Sidewalk Bridges Sheds And Fencing

In order to protect the public, the workers, and the equipment, a form of protective "shell" has to be created. The form of shell that is commonly used on construction sites is the sidewalk bridge. A checklist for bridges and sheds is shown in Exhibit 6-29. This bridge consists of lolly columns spaced approximately 5 feet on center. Small steel sections are connected at the top to the lolly columns. Then wood planks span the steel beams. Typical pedestrian sections are indicated in Exhibit 6-30 and Exhibit 6-31. The

Exhibit 6-28B

No smoking sign.

roof of this shell should support a load of 300 pounds per square foot. Safety lights are hung under the planking so pedestrians can see where they are walking. At truck gates (that intersect the pedestrian walkway) strobe lights are placed at the intersections so that pedestrians will know when a truck is pulling in or out of the loading dock. In addition, a flag person is assigned to stop pedestrian traffic. The bridge should extend 50 feet beyond the limits of the site under construction.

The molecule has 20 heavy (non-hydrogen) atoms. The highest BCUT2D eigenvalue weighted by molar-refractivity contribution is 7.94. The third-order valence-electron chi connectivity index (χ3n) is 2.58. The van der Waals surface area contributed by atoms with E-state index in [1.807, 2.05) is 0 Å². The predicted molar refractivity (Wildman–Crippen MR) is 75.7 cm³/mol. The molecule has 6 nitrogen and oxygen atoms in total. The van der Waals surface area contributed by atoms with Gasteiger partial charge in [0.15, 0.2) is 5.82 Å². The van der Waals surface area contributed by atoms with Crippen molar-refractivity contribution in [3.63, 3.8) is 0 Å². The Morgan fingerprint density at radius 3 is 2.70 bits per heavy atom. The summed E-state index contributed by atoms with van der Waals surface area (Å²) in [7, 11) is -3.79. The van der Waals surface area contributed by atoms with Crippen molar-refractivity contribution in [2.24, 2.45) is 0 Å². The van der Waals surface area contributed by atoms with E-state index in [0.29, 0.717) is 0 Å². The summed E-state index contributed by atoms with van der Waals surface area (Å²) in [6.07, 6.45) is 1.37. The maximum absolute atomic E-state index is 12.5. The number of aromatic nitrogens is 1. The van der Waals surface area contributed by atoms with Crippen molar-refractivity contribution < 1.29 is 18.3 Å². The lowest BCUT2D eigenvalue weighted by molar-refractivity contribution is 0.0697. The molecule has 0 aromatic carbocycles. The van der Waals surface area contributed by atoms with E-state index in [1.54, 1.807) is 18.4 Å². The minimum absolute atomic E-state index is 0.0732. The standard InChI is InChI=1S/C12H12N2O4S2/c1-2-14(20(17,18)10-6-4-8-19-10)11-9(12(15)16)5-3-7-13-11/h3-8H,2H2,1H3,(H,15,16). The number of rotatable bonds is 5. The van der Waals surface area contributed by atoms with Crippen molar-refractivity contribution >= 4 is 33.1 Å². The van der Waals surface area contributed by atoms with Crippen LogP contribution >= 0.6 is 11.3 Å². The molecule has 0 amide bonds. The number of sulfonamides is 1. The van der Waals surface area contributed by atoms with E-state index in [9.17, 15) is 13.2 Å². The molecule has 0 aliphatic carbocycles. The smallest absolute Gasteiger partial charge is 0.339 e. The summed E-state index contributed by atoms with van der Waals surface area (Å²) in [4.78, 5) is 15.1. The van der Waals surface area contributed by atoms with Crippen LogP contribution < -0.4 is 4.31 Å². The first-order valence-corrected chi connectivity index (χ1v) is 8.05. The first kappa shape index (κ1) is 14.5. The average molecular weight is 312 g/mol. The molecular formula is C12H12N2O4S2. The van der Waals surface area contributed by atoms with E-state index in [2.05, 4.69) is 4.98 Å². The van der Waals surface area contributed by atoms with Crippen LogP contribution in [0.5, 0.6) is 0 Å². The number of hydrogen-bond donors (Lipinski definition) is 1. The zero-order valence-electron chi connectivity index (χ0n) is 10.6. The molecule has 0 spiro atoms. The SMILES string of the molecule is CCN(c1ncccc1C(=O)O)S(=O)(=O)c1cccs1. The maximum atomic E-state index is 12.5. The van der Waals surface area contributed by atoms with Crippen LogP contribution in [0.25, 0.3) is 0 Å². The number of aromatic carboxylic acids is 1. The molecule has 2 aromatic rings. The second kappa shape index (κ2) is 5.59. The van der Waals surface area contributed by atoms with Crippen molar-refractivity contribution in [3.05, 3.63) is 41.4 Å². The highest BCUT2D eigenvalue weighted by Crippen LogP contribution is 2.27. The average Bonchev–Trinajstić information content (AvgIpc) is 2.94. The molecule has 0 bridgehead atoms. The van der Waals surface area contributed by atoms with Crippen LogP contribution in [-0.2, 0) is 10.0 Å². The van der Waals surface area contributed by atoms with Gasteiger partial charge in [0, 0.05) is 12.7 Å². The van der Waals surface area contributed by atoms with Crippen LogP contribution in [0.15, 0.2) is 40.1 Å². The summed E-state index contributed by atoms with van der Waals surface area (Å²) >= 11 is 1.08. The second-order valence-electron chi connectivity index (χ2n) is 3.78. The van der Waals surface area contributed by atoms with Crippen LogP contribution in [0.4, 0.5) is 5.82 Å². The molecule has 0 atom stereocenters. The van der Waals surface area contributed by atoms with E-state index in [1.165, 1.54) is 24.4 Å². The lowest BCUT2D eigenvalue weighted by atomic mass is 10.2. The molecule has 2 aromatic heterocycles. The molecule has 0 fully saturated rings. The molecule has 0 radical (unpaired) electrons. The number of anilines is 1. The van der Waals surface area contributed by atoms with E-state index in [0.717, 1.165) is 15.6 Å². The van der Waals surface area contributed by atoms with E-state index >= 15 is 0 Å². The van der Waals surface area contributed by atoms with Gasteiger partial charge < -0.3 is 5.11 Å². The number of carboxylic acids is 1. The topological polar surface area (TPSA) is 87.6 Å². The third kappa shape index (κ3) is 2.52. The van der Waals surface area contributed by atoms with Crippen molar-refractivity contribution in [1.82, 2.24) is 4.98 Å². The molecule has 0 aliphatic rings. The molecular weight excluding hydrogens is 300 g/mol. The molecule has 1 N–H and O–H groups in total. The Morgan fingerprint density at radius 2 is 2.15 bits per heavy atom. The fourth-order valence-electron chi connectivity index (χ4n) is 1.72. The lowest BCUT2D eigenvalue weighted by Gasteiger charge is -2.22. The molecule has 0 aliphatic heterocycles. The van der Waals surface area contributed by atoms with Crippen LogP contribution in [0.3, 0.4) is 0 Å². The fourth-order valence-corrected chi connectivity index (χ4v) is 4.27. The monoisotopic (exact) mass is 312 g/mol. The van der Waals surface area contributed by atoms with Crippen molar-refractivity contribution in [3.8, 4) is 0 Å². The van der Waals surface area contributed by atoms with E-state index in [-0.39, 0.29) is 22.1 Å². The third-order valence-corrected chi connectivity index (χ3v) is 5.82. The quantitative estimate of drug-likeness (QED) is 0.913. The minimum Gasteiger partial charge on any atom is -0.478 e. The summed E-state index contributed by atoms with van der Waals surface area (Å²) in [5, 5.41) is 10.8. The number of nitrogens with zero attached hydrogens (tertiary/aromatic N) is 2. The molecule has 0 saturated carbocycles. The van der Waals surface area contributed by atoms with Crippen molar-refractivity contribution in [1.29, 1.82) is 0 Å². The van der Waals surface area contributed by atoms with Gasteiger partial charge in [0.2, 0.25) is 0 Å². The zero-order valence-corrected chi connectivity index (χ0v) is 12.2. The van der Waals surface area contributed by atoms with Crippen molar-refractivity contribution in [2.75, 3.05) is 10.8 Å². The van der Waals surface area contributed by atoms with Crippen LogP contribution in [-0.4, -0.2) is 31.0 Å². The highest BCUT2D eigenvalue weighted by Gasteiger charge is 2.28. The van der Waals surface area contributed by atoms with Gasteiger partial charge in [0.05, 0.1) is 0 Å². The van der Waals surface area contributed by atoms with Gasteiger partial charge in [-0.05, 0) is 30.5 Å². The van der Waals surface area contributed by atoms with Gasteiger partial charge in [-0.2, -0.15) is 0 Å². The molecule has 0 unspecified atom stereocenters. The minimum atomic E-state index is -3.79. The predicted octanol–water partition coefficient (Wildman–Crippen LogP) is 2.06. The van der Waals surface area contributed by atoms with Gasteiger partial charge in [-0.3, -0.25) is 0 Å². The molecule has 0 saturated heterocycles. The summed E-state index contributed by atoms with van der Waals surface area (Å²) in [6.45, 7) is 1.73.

At areas where workers will be loading or unloading material at the hoist, a bridge has to be provided to protect the workers. The bridge should support a load of 300 pounds per square foot and should extend at least 30 feet out from the hoist structure. It is best to check with the local jurisdiction to determine their requirements.

In some areas, on the first floor it may be necessary to enclose a linear portion of the space. In this instance, a shed is provided. The shed is used to help keep out the public and minimize the infiltration of adverse weather elements. The shed is usually constructed of plywood.

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